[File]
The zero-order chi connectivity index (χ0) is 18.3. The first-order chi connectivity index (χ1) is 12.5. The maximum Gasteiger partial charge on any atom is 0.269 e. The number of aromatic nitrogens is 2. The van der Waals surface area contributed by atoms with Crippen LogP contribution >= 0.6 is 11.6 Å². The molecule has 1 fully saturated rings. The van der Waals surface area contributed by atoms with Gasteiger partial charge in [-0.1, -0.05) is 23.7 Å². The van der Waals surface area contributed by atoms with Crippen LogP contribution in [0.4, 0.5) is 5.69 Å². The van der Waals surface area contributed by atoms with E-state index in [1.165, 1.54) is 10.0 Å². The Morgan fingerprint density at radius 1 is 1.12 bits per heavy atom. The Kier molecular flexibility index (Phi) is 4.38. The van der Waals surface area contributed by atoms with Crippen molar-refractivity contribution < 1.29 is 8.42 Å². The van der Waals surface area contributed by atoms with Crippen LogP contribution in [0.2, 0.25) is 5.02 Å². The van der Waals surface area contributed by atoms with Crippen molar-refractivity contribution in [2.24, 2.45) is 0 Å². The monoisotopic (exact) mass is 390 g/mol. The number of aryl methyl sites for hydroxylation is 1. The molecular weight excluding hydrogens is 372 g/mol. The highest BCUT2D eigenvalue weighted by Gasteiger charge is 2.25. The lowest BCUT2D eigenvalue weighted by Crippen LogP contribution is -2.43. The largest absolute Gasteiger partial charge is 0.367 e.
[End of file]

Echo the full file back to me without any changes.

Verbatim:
The zero-order chi connectivity index (χ0) is 18.3. The first-order chi connectivity index (χ1) is 12.5. The maximum Gasteiger partial charge on any atom is 0.269 e. The number of aromatic nitrogens is 2. The van der Waals surface area contributed by atoms with Crippen LogP contribution >= 0.6 is 11.6 Å². The molecule has 1 fully saturated rings. The van der Waals surface area contributed by atoms with Gasteiger partial charge in [-0.1, -0.05) is 23.7 Å². The van der Waals surface area contributed by atoms with Crippen LogP contribution in [0.4, 0.5) is 5.69 Å². The van der Waals surface area contributed by atoms with E-state index in [1.165, 1.54) is 10.0 Å². The Morgan fingerprint density at radius 1 is 1.12 bits per heavy atom. The Kier molecular flexibility index (Phi) is 4.38. The van der Waals surface area contributed by atoms with Crippen molar-refractivity contribution < 1.29 is 8.42 Å². The van der Waals surface area contributed by atoms with Crippen LogP contribution in [0.2, 0.25) is 5.02 Å². The van der Waals surface area contributed by atoms with Crippen molar-refractivity contribution in [2.24, 2.45) is 0 Å². The monoisotopic (exact) mass is 390 g/mol. The number of aryl methyl sites for hydroxylation is 1. The molecular weight excluding hydrogens is 372 g/mol. The highest BCUT2D eigenvalue weighted by Gasteiger charge is 2.25. The lowest BCUT2D eigenvalue weighted by Crippen LogP contribution is -2.43. The largest absolute Gasteiger partial charge is 0.367 e.